Trading Tips: How and When To Average Down

So in the traditional stock market in trading parlance, you might hear about averaging down, and that being a viable strategy over time. I’m actually very skeptical about ever averaging down in a stock. And today, I’m gonna tell you why.

So today, we’re gonna talk about averaging down. And if you took a high school class or possibly a college class or maybe you’ve read some of what I call the old school methodology, they may talk about averaging down.

You know, the idea is you’re buying at a discount, you’re lowering your cost basis. So, let me start out by explaining what averaging down is. Then I’ll explain why I don’t think you should do it. And then, why I don’t think it’s ever a viable strategy.

So, when you’re averaging down, the idea is you bought a stock at say $10, and the stock has now dropped to $8, okay? If you buy a hundred shares at 10, and you buy a hundred at eight, your average cost basis is now $9.

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So, you’ve lowered your cost basis, which that way the idea is, you bought at 10 because you believed in the stock, you bought more at eight, you brought your cost basis down, so that if and when the stock trends back, you’re in the green, you know, in this scenario, you’re now green when the stock hits 9.01, okay?

Whereas, in the past, if you hadn’t averaged down, the stock would have had to get back to $10 or 10.01, for you to be “in the green.”

Sounds great, and in my opinion, it only sounds great. I don’t think it plays out over time because, especially in these lower-priced stocks, these volatile stocks that we love to trade, so many of them just never come back, okay?

Momentum Stocks

We’re talking about momentum stocks. We’re talking about $1 stocks, $2, $10 stocks. We’re not talking about Apple. We’re not talking about Amazon.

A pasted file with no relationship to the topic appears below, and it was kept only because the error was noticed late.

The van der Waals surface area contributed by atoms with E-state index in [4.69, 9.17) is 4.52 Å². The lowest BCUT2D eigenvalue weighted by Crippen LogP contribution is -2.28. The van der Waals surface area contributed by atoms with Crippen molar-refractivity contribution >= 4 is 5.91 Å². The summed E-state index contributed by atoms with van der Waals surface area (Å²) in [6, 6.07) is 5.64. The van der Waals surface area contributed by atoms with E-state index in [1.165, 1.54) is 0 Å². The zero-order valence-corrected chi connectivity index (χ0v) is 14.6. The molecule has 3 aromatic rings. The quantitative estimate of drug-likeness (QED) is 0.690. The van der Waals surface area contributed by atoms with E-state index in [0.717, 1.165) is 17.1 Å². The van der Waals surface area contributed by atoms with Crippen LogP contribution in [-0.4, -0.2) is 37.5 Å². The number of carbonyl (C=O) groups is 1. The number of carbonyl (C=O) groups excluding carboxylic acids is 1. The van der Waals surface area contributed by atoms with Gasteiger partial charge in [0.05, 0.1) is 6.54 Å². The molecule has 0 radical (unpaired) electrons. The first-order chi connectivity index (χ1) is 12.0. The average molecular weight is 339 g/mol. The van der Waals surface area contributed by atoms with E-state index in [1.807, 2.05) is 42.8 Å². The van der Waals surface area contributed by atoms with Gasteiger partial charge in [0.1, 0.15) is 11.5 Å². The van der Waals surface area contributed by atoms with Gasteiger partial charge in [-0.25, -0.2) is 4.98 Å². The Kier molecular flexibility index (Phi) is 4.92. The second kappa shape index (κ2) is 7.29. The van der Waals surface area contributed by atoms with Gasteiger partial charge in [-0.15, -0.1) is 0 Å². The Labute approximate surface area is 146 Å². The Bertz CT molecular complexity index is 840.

I’m guessing you’re on this blog, you want to learn how to trade. You’ve probably got a small account. You can’t trade a $1900 stock like Amazon. You can’t buy one share, much less 10 or 100 or 1000 shares of Amazon to make real money.

So, averaging down in Amazon or Apple or Microsoft is one thing. If you’re averaging down in a momentum stock, a big runner, you’re just setting yourself up for disaster, really.

Because so many of these stocks spike, fail, and never come back. So, that’s why I think it’s just something to never, ever try to do. And most of what happens to traders is you know, they refuse to admit they’re wrong.

They can’t accept the loss. They become a bag holder. There’s nothing worse than being a bag holder. What you’re doing there, is you’ve decided I’m not gonna take this loss, I can’t be okay with being wrong, I’m gonna add lower and I’m gonna hope and pray that this stock spikes back someday.

That is loser mentality. That is why 90% of day traders fail.

You wanna have a winner mentality. You wanna be adding to winners. Not adding to losers, okay?

It’s counterintuitive, I get it. But if you’re in a big running stock with news and a hot sector, and it’s gone from one to two, you bought at two, now it’s at three, add higher.

Yes, you’re raising your cost basis, but you’re adding to a winner. That’s what successful traders do over time. Adding to a loser in low-price stocks is never viable over time.

You might get lucky here and there. You’ll add, add, add, add, add, and then the company gets bought out, and you think it’s gonna work again. You got lucky once. That’s not how you become consistently profitable. That’s not how you succeed over time.

So, in summary, let me know below. Have you added to a loser, and have you made it work? Because I’d be curious to see the comments.

But you know, if you want, post under an anonymous account because I would like to know, if you’ve ever add, add, added to a loser and made it work. I’m guessing a significant majority of the comments are gonna say no.

In summary, have that winner mindset, not the loser mindset. Add to winners, never losers. Cut those losers, let your winners run. That’s how you become consistently profitable over time.

Thanks for reading our article.

Beer buff. Incurable zombie guru. Amateur introvert. Avid writer. Typical bacon junkie. Trader.